I've decided where the anvil will go so have set the stump into the forge floor at that spot. Apart from making the stump sit firmer on (or in I suppose) the ground, setting it about 6" lower puts the anvil at the correct height for me.


     The anvil in it's final (I hope) location.

    Note the black stain? I soaked the hole and stump base in sump oil to discourage the termites.

    Now, moving onto the next building project, an awning over the workshop doors.

    This has been on the todo list for some time, I want it to give me a sheltered area to work with really dusty tools like the table saw. Yes the workshop is sheltered but I don't have any dust removal gear and don't particularly want any, it's easier with my smallish tools to just move them outside. But then if it's stinking hot or raining that's not so great.

    Hence the awning.

    Also it will allow me to load/unload a car out of the rain etc.

    Unfortunately no matter how I try I simply can't figure out an acceptable design that doesn't require three small trees to be removed. So I cut them off about two feet up their trunks, this gives me a lever that will help me pull the root ball out with the Cruiser.


     I try to remove the tree stumps with the Cruiser. Fail.

    Unfortunately the first tree I try just breaks before coming out. So I give up on this and simply cut them off at ground level.

    Wed 19 Dec 2018

    I've dug the holes and am ready to put the poles up. I'll be concreting them and normally would weld a piece of steel crossways onto the base of the pole to help stop it lifting out in a strong wind. But to do that I've got to muck around with the welder etc. So I come up with the lazy man's version. I just make a few cuts and bend out the RHS. I think that'll work.


     

    Tue 25 Dec 2018

    I can't help but feel that there's something happening today...oh well, no matter, nothing to do with me, I got stuff to do.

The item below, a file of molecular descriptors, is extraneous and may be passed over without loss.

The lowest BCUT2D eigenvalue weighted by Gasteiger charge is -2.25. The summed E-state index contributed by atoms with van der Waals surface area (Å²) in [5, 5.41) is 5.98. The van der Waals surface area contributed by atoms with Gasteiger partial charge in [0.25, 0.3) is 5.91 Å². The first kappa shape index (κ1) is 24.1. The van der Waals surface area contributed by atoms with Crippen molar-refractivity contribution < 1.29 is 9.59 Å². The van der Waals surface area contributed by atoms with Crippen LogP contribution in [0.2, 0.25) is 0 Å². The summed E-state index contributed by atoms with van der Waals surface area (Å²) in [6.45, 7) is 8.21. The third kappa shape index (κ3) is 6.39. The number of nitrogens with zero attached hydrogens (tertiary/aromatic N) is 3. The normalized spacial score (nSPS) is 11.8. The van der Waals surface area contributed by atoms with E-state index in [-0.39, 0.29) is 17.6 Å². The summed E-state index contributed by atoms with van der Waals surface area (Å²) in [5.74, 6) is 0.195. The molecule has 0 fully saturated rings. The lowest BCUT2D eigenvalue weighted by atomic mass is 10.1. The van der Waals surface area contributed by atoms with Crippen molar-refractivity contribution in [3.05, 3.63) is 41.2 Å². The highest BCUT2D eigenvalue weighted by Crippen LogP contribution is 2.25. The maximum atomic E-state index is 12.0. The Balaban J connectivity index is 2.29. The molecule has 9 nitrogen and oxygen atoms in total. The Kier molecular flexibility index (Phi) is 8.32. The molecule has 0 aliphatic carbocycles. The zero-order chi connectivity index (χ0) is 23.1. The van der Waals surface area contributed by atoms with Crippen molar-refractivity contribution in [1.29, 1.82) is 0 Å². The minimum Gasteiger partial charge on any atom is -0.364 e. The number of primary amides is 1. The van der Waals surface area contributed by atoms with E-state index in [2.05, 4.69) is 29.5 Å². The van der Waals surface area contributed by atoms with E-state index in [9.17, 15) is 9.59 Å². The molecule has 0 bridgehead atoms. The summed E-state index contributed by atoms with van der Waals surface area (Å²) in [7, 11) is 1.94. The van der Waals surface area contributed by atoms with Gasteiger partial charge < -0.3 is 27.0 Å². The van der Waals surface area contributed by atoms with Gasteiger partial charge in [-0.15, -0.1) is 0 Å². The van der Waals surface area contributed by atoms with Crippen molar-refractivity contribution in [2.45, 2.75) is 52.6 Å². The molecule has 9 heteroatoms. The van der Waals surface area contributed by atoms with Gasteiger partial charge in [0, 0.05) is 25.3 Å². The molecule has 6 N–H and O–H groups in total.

The awning poles are in and I'm making a start on the roof purlins. The roof will follow the line of the existing workshop roof but it will be sheeted with steel as opposed to the fibreglass I've used everywhere else. Same profile, just steel.

    Why steel this time you ask.

    Well I answered an ad a few months ago for roofing sheets and after doing my sums told the bloke that I would take 13 sheets. I thought they were fibreglass but on arrival at his place I find that they were steel. No matter, steel is better on most respects.


     
     

    Thu 27 Dec 2018

    It's mid afternoon when I glance at the SOC (State of Charge) of the batteries and notice that they are nowhere near the 100% that is normal at this time of day. Further investigation reveals that a wire in one of the regulators had become so hot it had melted the plastic holding its terminal in place and this had disconnected the charge to the batteries from this regulator.

    So I have to disconnect the lot and take it out to the workshop.


     

    Luckily I'm a gun solderer and fixer-upper so after half an hour or so with the Dremil and then a soldering iron the regulator is back in business. I reinstall it but it's too late in the day to get a full charge now so I fire up the generator. I'm happy to report that we hardly ever use the gennie these days, just when we have 2-3 days in a row of rain or whatever...or a regulator shits itself.

    Sat 29 Dec 2018

    The awning is finished and what a beauty it is to, I can see many happy hours sawing and planing under this, safe in the knowledge that neither rain or sun can reach me.


     

    Mon 31 Dec 2018

    Man we had some wind yesterday. I didn't think much of it though until I went to go out the driveway and found this tree blocking my path, I get the chainsaw out of the back of the ute and trim enough to allow me to pass, I'll dice it all up for firewood at a later date.


     

    Then I see the trail of destruction over at our neighbour's. Gee we really dodged a bullet there.


     

    Still we'll all muck in and help, this won't beat us, we are a strong and caring community. WE WILL REBUILD.

     

    Comments

    Date  ::   16 May 2019
    Name  ::   Tina
    Location  ::   4671
    Comment  ::   Wed 17 Jan 2018
    "So for some time I've planned to make a solar oven "
    Just thought I would remind you of that statement on this day 16 May 2019 - I can't find it !!